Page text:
The Joints and Muscles may also have some symptoms from inflammation and swelling. This can include muscle aches, joint pain, swelling and generalized muscle weakness.
The Testes may be involved in the progression of sarcoidosis. If so, it can cause male infertility.
The Spleen plays an important role in the production of blood. If it is affected, you may have blood abnormalities or anemia.
How is Sarcoidosis Diagnosed?
Because sarcoidosis can be present without symptoms, many people are diagnosed while undergoing tests for other reasons. It is very common for something to be found on a routine chest X-ray. However, there is no single test that will confirm the diagnosis of sarcoidosis. It is instead a process of looking for signs that indicate the disease and eliminating other possibilities. For instance, a tuberculosis infection can sometimes look like sarcoidosis. If sarcoidosis is suspected in the lungs, you will probably need a bronchoscopy. During this procedure, a pulmonary doctor will insert a flexible tube into your lungs while you are sedated, and will take a biopsy to be examined by the lab. This is a way to make sure you have a diagnosis of sarcoidosis, and not something else. In fact, any organ that may be involved can also be biopsied to confirm a diagnosis.
Other tests might include specialized X-rays like CT scans, PET scans, or an MRI. Heart problems can be evaluated by an electrocardiogram (EKG), which shows the electrical activity in the heart. Some lab tests may also be helpful in the diagnosis. Abnormal results could include anemia (low blood count), low vitamin D levels, and calcium in the urine.
What is the Treatment?
Luckily, most people recover from sarcoidosis without treatment. Often the inflammation and granulomas go away on their own. However, because we do not know exactly what causes sarcoidosis, if treatment is required, it includes medications that will suppress the inflammation and formation of nodules. Most likely, if the disease is severe enough to cause breathing problems, serious complications with other organs, or debilitating pain or weakness, your doctor will recommend starting treatment with glucocorticoids (steroids).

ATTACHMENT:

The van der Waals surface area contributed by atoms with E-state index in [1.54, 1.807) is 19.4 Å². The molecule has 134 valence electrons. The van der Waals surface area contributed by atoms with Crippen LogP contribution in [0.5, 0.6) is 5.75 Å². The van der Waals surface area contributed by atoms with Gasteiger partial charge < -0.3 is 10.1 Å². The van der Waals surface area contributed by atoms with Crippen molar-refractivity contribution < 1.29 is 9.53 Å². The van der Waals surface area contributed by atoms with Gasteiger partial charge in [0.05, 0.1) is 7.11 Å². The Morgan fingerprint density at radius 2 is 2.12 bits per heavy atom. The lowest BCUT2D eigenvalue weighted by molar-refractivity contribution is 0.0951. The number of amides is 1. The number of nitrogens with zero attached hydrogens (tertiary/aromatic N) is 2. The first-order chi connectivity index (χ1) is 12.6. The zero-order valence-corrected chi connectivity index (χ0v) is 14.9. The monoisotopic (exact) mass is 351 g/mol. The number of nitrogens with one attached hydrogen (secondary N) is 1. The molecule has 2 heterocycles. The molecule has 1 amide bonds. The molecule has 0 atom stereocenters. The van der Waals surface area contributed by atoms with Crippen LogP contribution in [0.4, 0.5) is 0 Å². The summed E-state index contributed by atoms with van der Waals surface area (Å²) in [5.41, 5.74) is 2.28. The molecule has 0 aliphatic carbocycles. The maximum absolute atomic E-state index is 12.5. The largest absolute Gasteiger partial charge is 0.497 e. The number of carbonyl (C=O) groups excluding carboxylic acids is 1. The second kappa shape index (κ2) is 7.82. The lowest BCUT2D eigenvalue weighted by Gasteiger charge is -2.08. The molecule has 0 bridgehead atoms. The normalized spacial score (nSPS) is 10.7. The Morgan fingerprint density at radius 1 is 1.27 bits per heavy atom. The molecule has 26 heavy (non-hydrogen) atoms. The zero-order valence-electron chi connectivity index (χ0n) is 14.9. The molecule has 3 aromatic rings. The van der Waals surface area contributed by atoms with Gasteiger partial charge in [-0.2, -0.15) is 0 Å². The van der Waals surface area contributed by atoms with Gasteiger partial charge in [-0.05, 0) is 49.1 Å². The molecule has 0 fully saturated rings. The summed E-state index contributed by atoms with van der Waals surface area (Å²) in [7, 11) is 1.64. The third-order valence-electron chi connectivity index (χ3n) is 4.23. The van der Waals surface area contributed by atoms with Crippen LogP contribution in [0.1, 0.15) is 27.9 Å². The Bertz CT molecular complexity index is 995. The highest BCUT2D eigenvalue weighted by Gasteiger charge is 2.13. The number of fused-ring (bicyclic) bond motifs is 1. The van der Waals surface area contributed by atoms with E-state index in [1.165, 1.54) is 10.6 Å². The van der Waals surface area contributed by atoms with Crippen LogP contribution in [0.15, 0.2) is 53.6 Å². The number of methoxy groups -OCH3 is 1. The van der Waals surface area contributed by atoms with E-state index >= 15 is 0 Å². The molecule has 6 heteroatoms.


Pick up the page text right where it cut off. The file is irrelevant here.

Steroids suppress your immune system, decreasing the inflammation causing the granulomas and the symptoms. Generally, high doses are started, and then they are tapered off in about 6 to 12 months. The reason for the tapering within a year is because taking steroids by mouth for a long period of time can have many negative side effects. However, it is also dangerous to suddenly stop taking steroids, so discuss any changes with your doctor first.
There are a number of other medications that your doctor may prescribe for sarcoidosis. Some will be for symptoms such as pain, and others will be used to try to suppress your immune response. It is important that you see a specialist with special knowledge of sarcoidosis to receive the treatment that is right for you.
Part of the treatment of sarcoidosis is monitoring the disease and looking for signs of new organ involvement. This means that you should expect routine chest X-rays and other radiologic tests. Your doctor will also monitor your blood and urine tests, as well as regular EKGs. Because of the serious possible consequences for your vision, it is very important that you have routine eye exams with your ophthalmologist.
If you have any more questions about sarcoidosis, are experiencing concerning symptoms, or have any other respiratory concerns, the caring staff at Lung and Sleep Specialists of North Texas are here to address all of your concerns. Please call us at (817) 549-9993 today. You can also request an appointment online.